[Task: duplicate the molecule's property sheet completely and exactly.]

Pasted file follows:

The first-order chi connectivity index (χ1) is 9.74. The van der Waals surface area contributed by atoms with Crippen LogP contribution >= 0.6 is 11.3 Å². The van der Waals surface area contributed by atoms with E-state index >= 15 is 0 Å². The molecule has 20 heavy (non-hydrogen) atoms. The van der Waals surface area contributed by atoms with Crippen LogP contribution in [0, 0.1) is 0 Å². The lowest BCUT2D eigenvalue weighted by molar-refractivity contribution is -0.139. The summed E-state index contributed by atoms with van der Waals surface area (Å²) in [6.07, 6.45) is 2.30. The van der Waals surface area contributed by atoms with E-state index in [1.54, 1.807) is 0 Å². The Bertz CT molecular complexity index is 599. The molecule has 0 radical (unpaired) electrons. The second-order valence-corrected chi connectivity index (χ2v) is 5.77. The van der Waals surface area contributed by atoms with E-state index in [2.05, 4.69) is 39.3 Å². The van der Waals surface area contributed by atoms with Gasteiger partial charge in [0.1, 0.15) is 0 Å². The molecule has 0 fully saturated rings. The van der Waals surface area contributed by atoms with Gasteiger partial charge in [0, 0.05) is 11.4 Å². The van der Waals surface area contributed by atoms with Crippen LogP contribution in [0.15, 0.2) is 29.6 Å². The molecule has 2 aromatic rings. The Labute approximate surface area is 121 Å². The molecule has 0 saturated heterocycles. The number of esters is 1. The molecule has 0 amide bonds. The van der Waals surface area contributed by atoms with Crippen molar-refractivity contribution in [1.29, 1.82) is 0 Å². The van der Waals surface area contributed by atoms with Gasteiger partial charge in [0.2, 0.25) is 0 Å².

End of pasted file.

The first-order chi connectivity index (χ1) is 9.74. The van der Waals surface area contributed by atoms with Crippen LogP contribution >= 0.6 is 11.3 Å². The van der Waals surface area contributed by atoms with E-state index >= 15 is 0 Å². The molecule has 20 heavy (non-hydrogen) atoms. The van der Waals surface area contributed by atoms with Crippen LogP contribution in [0, 0.1) is 0 Å². The lowest BCUT2D eigenvalue weighted by molar-refractivity contribution is -0.139. The summed E-state index contributed by atoms with van der Waals surface area (Å²) in [6.07, 6.45) is 2.30. The van der Waals surface area contributed by atoms with E-state index in [1.54, 1.807) is 0 Å². The Bertz CT molecular complexity index is 599. The molecule has 0 radical (unpaired) electrons. The second-order valence-corrected chi connectivity index (χ2v) is 5.77. The van der Waals surface area contributed by atoms with E-state index in [2.05, 4.69) is 39.3 Å². The van der Waals surface area contributed by atoms with Gasteiger partial charge in [0.1, 0.15) is 0 Å². The molecule has 0 fully saturated rings. The van der Waals surface area contributed by atoms with Gasteiger partial charge in [0, 0.05) is 11.4 Å². The van der Waals surface area contributed by atoms with Crippen LogP contribution in [0.15, 0.2) is 29.6 Å². The molecule has 2 aromatic rings. The Labute approximate surface area is 121 Å². The molecule has 0 saturated heterocycles. The number of esters is 1. The molecule has 0 amide bonds. The van der Waals surface area contributed by atoms with Crippen molar-refractivity contribution in [1.29, 1.82) is 0 Å². The van der Waals surface area contributed by atoms with Gasteiger partial charge in [0.2, 0.25) is 0 Å².